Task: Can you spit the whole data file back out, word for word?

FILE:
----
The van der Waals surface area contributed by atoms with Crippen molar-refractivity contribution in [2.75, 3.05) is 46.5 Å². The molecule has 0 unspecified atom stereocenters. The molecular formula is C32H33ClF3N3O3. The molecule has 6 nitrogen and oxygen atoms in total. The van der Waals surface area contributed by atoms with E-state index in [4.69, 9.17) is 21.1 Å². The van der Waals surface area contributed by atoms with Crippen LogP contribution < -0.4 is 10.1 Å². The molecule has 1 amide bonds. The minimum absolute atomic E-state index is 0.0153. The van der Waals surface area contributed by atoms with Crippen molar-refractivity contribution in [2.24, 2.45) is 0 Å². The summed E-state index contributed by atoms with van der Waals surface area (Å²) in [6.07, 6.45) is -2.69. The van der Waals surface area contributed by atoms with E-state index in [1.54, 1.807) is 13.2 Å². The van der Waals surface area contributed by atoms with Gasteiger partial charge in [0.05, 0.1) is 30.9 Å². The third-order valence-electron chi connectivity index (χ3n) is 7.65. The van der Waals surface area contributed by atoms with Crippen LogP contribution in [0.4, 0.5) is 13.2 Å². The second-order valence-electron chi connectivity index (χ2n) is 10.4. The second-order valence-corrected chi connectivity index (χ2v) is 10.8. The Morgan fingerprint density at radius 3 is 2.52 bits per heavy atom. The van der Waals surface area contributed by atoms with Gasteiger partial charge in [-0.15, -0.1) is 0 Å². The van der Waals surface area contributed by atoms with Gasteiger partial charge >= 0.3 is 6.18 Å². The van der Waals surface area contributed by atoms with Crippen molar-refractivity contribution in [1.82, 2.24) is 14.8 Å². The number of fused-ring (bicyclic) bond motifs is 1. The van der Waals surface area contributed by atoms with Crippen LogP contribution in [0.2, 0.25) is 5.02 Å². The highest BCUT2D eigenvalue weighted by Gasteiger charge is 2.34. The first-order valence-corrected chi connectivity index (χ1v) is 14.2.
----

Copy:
The van der Waals surface area contributed by atoms with Crippen molar-refractivity contribution in [2.75, 3.05) is 46.5 Å². The molecule has 0 unspecified atom stereocenters. The molecular formula is C32H33ClF3N3O3. The molecule has 6 nitrogen and oxygen atoms in total. The van der Waals surface area contributed by atoms with E-state index in [4.69, 9.17) is 21.1 Å². The van der Waals surface area contributed by atoms with Crippen LogP contribution < -0.4 is 10.1 Å². The molecule has 1 amide bonds. The minimum absolute atomic E-state index is 0.0153. The van der Waals surface area contributed by atoms with Crippen molar-refractivity contribution in [2.24, 2.45) is 0 Å². The summed E-state index contributed by atoms with van der Waals surface area (Å²) in [6.07, 6.45) is -2.69. The van der Waals surface area contributed by atoms with E-state index in [1.54, 1.807) is 13.2 Å². The van der Waals surface area contributed by atoms with Gasteiger partial charge in [0.05, 0.1) is 30.9 Å². The third-order valence-electron chi connectivity index (χ3n) is 7.65. The van der Waals surface area contributed by atoms with Crippen LogP contribution in [0.4, 0.5) is 13.2 Å². The second-order valence-electron chi connectivity index (χ2n) is 10.4. The second-order valence-corrected chi connectivity index (χ2v) is 10.8. The Morgan fingerprint density at radius 3 is 2.52 bits per heavy atom. The van der Waals surface area contributed by atoms with Gasteiger partial charge in [-0.15, -0.1) is 0 Å². The van der Waals surface area contributed by atoms with Gasteiger partial charge >= 0.3 is 6.18 Å². The van der Waals surface area contributed by atoms with Crippen molar-refractivity contribution in [1.82, 2.24) is 14.8 Å². The number of fused-ring (bicyclic) bond motifs is 1. The van der Waals surface area contributed by atoms with Crippen LogP contribution in [0.2, 0.25) is 5.02 Å². The highest BCUT2D eigenvalue weighted by Gasteiger charge is 2.34. The first-order valence-corrected chi connectivity index (χ1v) is 14.2.